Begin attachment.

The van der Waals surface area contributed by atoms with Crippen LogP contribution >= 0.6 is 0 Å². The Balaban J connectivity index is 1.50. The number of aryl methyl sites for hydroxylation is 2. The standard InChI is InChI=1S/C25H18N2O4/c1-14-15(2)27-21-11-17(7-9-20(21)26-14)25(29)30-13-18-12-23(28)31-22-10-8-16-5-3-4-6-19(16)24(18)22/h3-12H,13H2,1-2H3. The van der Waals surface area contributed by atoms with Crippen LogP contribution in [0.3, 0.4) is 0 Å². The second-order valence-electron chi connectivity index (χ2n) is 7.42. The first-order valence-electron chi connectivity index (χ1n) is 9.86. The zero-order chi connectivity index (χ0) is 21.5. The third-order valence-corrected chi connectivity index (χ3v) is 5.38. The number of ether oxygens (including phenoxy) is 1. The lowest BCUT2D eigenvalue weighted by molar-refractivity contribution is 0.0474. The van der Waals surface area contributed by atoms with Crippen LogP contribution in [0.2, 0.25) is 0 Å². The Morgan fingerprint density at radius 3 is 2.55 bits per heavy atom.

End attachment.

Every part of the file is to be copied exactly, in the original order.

The van der Waals surface area contributed by atoms with Crippen LogP contribution >= 0.6 is 0 Å². The Balaban J connectivity index is 1.50. The number of aryl methyl sites for hydroxylation is 2. The standard InChI is InChI=1S/C25H18N2O4/c1-14-15(2)27-21-11-17(7-9-20(21)26-14)25(29)30-13-18-12-23(28)31-22-10-8-16-5-3-4-6-19(16)24(18)22/h3-12H,13H2,1-2H3. The van der Waals surface area contributed by atoms with Crippen LogP contribution in [0.3, 0.4) is 0 Å². The second-order valence-electron chi connectivity index (χ2n) is 7.42. The first-order valence-electron chi connectivity index (χ1n) is 9.86. The zero-order chi connectivity index (χ0) is 21.5. The third-order valence-corrected chi connectivity index (χ3v) is 5.38. The number of ether oxygens (including phenoxy) is 1. The lowest BCUT2D eigenvalue weighted by molar-refractivity contribution is 0.0474. The van der Waals surface area contributed by atoms with Crippen LogP contribution in [0.2, 0.25) is 0 Å². The Morgan fingerprint density at radius 3 is 2.55 bits per heavy atom.